• 6.
    Asadi, Mahdi
    et al.
    Mashhad Univ Med Sci, Iran.
    Mirdoosti, Seyedeh Motahareh
    Mashhad Univ Med Sci, Iran.
    Majidi, Saeed
    Mashhad Univ Med Sci, Iran.
    Boroumand, Nadia
    Linköping University, Department of Biomedical and Clinical Sciences, Division of Molecular Medicine and Virology. Linköping University, Faculty of Medicine and Health Sciences.
    Jafarian, Amir-Hossein
    Mashhad Univ Med Sci, Iran.
    Hashemy, Seyed Isaac
    Mashhad Univ Med Sci, Iran.
    Evaluation of Serum Substance P Level and Tissue Distribution of NK-1 Receptor in Papillary Thyroid Cancer2021In: Middle East Journal of Cancer, ISSN 2008-6709, E-ISSN 2008-6687, Vol. 12, no 4, p. 491-498Article in journal (Refereed)
    Abstract [en]

    Background: Papillary thyroid carcinoma (PTC) is the most prevalent malignancy of the endocrine system. This study was aimed at evaluating the serum substance P (SP) levels, the tissue distribution of Neurokinin-1 receptors (NK1-R), and their possible diagnostic value in PTC. Method: The present case-control study included 31 healthy volunteers and 31 cases (age range: 25-64, 40.26 +/- 12.77), who were primarily diagnosed with PTC and were candidates for total thyroidectomy. Pre-operative serum level of SP was measured using a commercial ELISA kit. The tissue distribution of NK1-R was assessed immunohistochemically. Results: The serum level of SP in the patient group was higher than the healthy volunteers (P = 0.005). Besides, the expression of NK1-R was higher in tumoral tissues compared with their normal surroundings (P = 0.005). However, we observed no significant correlation between either SP level or NK1-R expression and the disease stage or lymph node involvement. Conclusion: SP level and NK1-R expression were upregulated in PTC patients, showing the involvement of SP/NK1R complex in PTC pathophysiology. Nonetheless, proposing SP/NK1R as a diagnostic factor requires further studies because we found no correlation between SP/NK1R and clinical stage or lymph node involvement.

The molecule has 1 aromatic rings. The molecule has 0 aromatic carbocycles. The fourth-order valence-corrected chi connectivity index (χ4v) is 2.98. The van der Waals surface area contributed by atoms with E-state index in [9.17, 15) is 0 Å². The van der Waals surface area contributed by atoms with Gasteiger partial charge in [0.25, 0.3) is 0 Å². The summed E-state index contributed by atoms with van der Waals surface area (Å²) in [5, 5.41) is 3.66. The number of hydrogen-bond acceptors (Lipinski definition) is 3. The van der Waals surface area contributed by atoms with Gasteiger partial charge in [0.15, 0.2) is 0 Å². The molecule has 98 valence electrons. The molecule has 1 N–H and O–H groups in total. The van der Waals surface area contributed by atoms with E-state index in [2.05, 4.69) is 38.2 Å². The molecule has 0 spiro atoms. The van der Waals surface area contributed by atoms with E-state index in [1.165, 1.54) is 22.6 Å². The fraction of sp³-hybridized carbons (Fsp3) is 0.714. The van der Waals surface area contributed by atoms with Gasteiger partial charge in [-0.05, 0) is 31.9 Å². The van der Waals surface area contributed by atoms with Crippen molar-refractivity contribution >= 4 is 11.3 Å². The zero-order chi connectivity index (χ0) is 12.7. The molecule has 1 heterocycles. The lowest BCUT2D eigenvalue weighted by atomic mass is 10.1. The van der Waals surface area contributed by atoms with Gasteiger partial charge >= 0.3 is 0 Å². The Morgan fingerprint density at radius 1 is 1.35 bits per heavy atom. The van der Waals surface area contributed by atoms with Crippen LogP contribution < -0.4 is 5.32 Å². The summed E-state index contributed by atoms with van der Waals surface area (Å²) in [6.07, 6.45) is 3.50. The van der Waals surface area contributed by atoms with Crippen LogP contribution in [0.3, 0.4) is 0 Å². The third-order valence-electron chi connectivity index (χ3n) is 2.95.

• 7.
    Backlund, Nils
    et al.
    Umea Univ, Sweden.
    Brattsand, Goran
    Umea Univ, Sweden.
    Lundstedt, Staffan
    Umea Univ, Sweden.
    Aardal, Elisabeth
    Linköping University, Department of Biomedical and Clinical Sciences, Division of Clinical Chemistry and Pharmacology. Linköping University, Faculty of Arts and Sciences. Region Östergötland, Center for Diagnostics, Department of Clinical Chemistry.
    Bartuseviciene, Inga
    Karolinska Univ Hosp, Sweden.
    Berinder, Katarina
    Karolinska Inst, Sweden; Karolinska Univ Hosp, Sweden.
    Hoybye, Charlotte
    Karolinska Inst, Sweden; Karolinska Univ Hosp, Sweden.
    Burman, Pia
    Skane Univ Hosp, Sweden.
    Eden Engstrom, Britt
    Uppsala Univ, Sweden; Uppsala Univ Hosp, Sweden.
    Isaksson, Anders
    Lund Univ, Sweden.
    Blomgren, Anders
    Lund Univ, Sweden.
    Ragnarsson, Oskar
    Univ Gothenburg, Sweden; Univ Gothenburg, Sweden; Sahlgrens Univ Hosp, Sweden.
    Ruetschi, Ulrika
    Sahlgrens Univ Hosp, Sweden.
    Wahlberg, Jeanette
    Orebro Univ, Sweden; Orebro Univ Hosp, Sweden.
    Olsson, Tommy
    Umea Univ, Sweden.
    Dahlqvist, Per
    Umea Univ, Sweden.
    Salivary cortisol and cortisone in diagnosis of Cushings syndrome - a comparison of six different analytical methods2023In: Clinical Chemistry and Laboratory Medicine, ISSN 1434-6621, E-ISSN 1437-4331Article in journal (Refereed)
    Abstract [en]